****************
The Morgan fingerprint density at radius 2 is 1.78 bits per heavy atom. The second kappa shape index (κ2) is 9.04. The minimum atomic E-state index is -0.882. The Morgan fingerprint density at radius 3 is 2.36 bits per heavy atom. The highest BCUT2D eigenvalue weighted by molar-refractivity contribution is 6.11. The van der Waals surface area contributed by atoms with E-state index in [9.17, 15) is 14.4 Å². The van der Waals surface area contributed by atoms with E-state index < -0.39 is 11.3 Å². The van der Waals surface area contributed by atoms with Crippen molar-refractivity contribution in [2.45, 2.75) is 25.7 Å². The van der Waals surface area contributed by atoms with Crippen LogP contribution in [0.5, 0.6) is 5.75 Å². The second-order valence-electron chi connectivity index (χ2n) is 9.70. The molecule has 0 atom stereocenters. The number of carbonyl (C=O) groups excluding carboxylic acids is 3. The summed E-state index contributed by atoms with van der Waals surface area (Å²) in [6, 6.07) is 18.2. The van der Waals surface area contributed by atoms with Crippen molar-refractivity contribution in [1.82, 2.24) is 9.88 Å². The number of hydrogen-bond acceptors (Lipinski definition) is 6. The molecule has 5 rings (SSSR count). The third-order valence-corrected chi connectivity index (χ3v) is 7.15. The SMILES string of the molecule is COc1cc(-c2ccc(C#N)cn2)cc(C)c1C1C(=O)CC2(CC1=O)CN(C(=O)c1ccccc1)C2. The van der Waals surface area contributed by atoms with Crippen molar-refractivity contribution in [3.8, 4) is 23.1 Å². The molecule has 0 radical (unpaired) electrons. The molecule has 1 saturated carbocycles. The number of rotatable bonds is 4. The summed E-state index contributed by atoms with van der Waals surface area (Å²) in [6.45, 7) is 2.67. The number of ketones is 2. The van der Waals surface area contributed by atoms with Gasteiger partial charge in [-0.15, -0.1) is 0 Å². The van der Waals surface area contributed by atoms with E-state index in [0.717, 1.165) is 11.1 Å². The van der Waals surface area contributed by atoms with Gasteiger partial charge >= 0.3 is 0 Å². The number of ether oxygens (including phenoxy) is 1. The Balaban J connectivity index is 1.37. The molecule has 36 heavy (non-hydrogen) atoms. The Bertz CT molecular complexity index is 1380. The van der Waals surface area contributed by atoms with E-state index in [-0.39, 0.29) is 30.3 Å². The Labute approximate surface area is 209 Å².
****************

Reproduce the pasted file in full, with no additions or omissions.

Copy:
The Morgan fingerprint density at radius 2 is 1.78 bits per heavy atom. The second kappa shape index (κ2) is 9.04. The minimum atomic E-state index is -0.882. The Morgan fingerprint density at radius 3 is 2.36 bits per heavy atom. The highest BCUT2D eigenvalue weighted by molar-refractivity contribution is 6.11. The van der Waals surface area contributed by atoms with E-state index in [9.17, 15) is 14.4 Å². The van der Waals surface area contributed by atoms with E-state index < -0.39 is 11.3 Å². The van der Waals surface area contributed by atoms with Crippen molar-refractivity contribution in [2.45, 2.75) is 25.7 Å². The van der Waals surface area contributed by atoms with Crippen LogP contribution in [0.5, 0.6) is 5.75 Å². The second-order valence-electron chi connectivity index (χ2n) is 9.70. The molecule has 0 atom stereocenters. The number of carbonyl (C=O) groups excluding carboxylic acids is 3. The summed E-state index contributed by atoms with van der Waals surface area (Å²) in [6, 6.07) is 18.2. The van der Waals surface area contributed by atoms with Crippen molar-refractivity contribution in [1.82, 2.24) is 9.88 Å². The number of hydrogen-bond acceptors (Lipinski definition) is 6. The molecule has 5 rings (SSSR count). The third-order valence-corrected chi connectivity index (χ3v) is 7.15. The SMILES string of the molecule is COc1cc(-c2ccc(C#N)cn2)cc(C)c1C1C(=O)CC2(CC1=O)CN(C(=O)c1ccccc1)C2. The van der Waals surface area contributed by atoms with Crippen molar-refractivity contribution in [3.8, 4) is 23.1 Å². The molecule has 0 radical (unpaired) electrons. The molecule has 1 saturated carbocycles. The number of rotatable bonds is 4. The summed E-state index contributed by atoms with van der Waals surface area (Å²) in [6.45, 7) is 2.67. The number of ketones is 2. The van der Waals surface area contributed by atoms with Gasteiger partial charge in [-0.15, -0.1) is 0 Å². The van der Waals surface area contributed by atoms with E-state index in [0.717, 1.165) is 11.1 Å². The van der Waals surface area contributed by atoms with Gasteiger partial charge >= 0.3 is 0 Å². The number of ether oxygens (including phenoxy) is 1. The Balaban J connectivity index is 1.37. The molecule has 36 heavy (non-hydrogen) atoms. The Bertz CT molecular complexity index is 1380. The van der Waals surface area contributed by atoms with E-state index in [-0.39, 0.29) is 30.3 Å². The Labute approximate surface area is 209 Å².